PupilScreen aims to allow parents, coaches, medics to detect concussion, brain injuries with a smartphone
University of Washington researchers are developing the first smartphone app that is capable of objectively detecting concussion and other traumatic brain injuries in the field: on the sidelines of a sports game, on a battlefield or in the home of an elderly person prone to falls.
PupilScreen can detect changes in a pupil’s response to light using a smartphone’s video camera and deep learning tools — a type of artificial intelligence — that can quantify changes imperceptible to the human eye.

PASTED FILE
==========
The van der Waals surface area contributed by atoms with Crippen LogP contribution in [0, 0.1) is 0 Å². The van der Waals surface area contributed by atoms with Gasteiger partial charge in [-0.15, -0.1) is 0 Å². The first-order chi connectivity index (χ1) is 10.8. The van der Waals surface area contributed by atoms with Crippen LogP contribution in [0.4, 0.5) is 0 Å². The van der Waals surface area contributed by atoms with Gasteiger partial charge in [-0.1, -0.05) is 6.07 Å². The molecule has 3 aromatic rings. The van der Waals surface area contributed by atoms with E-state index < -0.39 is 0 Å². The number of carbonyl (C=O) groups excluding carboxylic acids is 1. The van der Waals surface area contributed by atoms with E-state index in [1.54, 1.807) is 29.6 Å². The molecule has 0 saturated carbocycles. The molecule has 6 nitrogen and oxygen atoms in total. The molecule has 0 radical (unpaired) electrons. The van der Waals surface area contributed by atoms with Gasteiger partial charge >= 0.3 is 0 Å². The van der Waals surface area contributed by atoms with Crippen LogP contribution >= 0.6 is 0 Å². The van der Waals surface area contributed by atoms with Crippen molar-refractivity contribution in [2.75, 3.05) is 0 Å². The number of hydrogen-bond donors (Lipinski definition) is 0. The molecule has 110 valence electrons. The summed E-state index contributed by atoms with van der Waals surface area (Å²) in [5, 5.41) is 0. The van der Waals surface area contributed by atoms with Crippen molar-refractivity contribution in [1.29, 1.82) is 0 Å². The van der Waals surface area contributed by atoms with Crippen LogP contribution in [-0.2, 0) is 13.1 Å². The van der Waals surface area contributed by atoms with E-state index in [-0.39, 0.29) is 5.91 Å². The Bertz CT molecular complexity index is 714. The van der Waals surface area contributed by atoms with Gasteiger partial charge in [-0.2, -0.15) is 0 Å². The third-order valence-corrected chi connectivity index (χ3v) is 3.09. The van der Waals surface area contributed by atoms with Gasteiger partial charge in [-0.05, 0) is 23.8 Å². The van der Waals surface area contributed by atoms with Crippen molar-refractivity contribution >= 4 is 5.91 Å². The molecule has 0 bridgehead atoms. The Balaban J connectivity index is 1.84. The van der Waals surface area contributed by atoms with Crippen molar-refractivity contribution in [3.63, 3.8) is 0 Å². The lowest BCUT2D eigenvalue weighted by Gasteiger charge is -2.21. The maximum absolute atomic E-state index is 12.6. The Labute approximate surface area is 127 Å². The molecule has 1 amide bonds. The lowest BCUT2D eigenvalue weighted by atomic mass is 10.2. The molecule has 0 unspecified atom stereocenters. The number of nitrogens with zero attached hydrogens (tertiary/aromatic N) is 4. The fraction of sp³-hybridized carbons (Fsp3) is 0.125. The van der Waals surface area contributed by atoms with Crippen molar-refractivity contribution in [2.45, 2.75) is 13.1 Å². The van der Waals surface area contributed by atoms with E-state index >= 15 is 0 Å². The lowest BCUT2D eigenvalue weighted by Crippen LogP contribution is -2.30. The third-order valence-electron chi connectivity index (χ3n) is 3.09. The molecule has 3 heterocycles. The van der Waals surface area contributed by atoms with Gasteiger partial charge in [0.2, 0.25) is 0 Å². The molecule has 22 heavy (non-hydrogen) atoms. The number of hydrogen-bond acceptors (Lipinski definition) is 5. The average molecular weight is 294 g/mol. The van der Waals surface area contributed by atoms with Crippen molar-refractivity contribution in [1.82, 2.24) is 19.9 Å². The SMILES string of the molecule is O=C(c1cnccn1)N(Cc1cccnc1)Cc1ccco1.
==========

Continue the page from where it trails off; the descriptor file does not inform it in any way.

This pupillary light reflex has long been used to assess whether a patient has severe traumatic brain injury, and recent research finds it can be useful in detecting milder concussions — opening up an entirely new avenue for screening.
Click here to read more.
2018 Neurosafe Symposium
August 2-3, 2018; Minneapolis
2018 Tennessee Neurological Society Annual Meeting
August 3-4, 2018; Franklin, TN
2018 From Cranial to Spine: An Overview of Neurological Topics for the Advanced Practice Provider
August 8-11, 2018; Los Angeles
2018 Managing Coding and Reimbursement Challenges
August 9-11, 2018; Chicago
Comprehensive Endoscopic Endonasal Surgery of the Skull Base Course
August 15-18, 2018; Pittsburgh, PA